Liberal Arts at Lakeland
Employers value well-rounded job applicants with a liberal arts education, according to a recent survey of 318 decision-makers at U.S. companies.
The survey, conducted by Hart Research Associates on behalf of the Association of American Colleges and Universities (AAC&U), provides strong evidence that company decision-makers are most interested in job candidates’ ability to think critically, communicate verbally and solve complex problems. A large majority of those surveyed (93 percent) ranked those skills as more important than a prospect’s undergraduate major.
A liberal arts education, one that focuses on broad knowledge in a variety of areas as well as knowledge in a specific field of interest, is critically important, 94 percent of those surveyed said. Nearly three in four surveyed employees (74 percent) said they would recommend a liberal arts education to their own children.
Lakeland College has valued the tenets of a liberal arts education for more than 150 years. Lakeland’s curriculum stresses critical thinking, hands-on learning, internships, extracurricular activities, community involvement, professor-student interaction and broad knowledge.
Lakeland College President Dan Eck said Lakeland strives to provide its students with those types of skills sets with its liberal arts education platform.
“No matter the major—business, art, computer science, or criminal justice—all of our programs are built upon a traditional liberal arts foundation,” Eck said.
“This commitment to the liberal arts enhances our students’ critical thinking and communication skills, teaches them how to be inquisitive and well-informed citizens, and makes our graduates stand out from the rest. We challenge our students to think deeply about the questions they will face as professionals and community members.”
Among the conclusions of the survey, according to the 15-page report:
- Employers recognize capacities that cut across majors as critical to a candidate’s potential for career success, and they view these skills as more important than a student’s choice of undergraduate major.
- Eighty percent of those surveyed agreed that, regardless of major, every college student should acquire broad knowledge of the liberal arts and sciences.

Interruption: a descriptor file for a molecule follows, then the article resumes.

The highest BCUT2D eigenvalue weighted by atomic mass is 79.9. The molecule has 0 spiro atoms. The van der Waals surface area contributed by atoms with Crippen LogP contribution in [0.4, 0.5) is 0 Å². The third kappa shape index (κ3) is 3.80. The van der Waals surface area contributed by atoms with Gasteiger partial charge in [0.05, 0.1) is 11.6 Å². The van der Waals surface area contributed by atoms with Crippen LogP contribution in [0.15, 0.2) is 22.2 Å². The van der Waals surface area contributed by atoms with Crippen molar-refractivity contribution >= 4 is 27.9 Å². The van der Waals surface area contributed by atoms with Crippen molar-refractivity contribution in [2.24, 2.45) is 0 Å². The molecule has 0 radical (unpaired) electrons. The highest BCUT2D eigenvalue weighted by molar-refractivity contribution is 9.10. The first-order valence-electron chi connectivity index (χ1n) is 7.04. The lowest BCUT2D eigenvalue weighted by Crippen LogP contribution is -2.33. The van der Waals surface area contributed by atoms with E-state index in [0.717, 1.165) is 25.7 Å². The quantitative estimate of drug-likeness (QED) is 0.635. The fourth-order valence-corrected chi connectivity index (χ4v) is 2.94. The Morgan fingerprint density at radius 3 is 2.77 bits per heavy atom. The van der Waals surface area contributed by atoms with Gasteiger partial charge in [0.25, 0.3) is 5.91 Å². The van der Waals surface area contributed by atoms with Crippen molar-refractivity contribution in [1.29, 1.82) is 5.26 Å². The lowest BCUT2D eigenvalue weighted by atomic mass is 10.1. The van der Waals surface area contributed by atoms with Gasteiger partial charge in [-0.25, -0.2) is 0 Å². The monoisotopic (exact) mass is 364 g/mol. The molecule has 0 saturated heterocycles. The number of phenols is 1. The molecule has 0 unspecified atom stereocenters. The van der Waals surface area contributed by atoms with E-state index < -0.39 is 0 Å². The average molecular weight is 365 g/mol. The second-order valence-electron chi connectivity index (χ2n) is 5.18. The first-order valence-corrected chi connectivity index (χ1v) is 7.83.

- Employers strongly endorse educational practices that involve students in active, effortful work – practices including collaborative problem-solving, internships, research, senior projects and community engagements.
- There is broad agreement among employers that all students, regardless of chosen field of study, should have educational experiences that teach them about building civic capacity, broad knowledge about the liberal arts and sciences and cultures outside the United States.
We believe our “interdisciplinary studies” program is the heart and soul of Lakeland’s liberal arts approach to education.
No matter which major you choose during your Lakeland College journey, you will also be immersed in our interdisciplinary studies curriculum, where you will gain important lifelong skills and explore the many, varied disciplines of the liberal arts.
Our interdisciplinary studies program stresses and enhances critical thinking and oral and written communication skills, which are so sought after by the employers who make hiring decisions. You will graduate from Lakeland College a well-rounded and versatile person, someone who can communicate clearly, who has the ability to solve problems, and who’s equipped with a broad base of knowledge.
According to Professor Jeff Elzinga, “Our faculty have been saying for many years that Lakeland prepares students not only to make a living, but also to make a life. That’s especially true today.”
The liberal arts focus of our interdisciplinary studies program will help you do both, and it will give you an edge over students at other schools who choose an education that only specializes in one narrowly focused subject.
For the second time in six months, a new major study has suggested that employers value graduates from liberal arts institutions over those with more narrowly defined educational backgrounds.
Northeastern University released its public-opinion survey, which was conducted by FTI Consulting, on Sept. 17. Findings were based on interviews with more than 260 employers.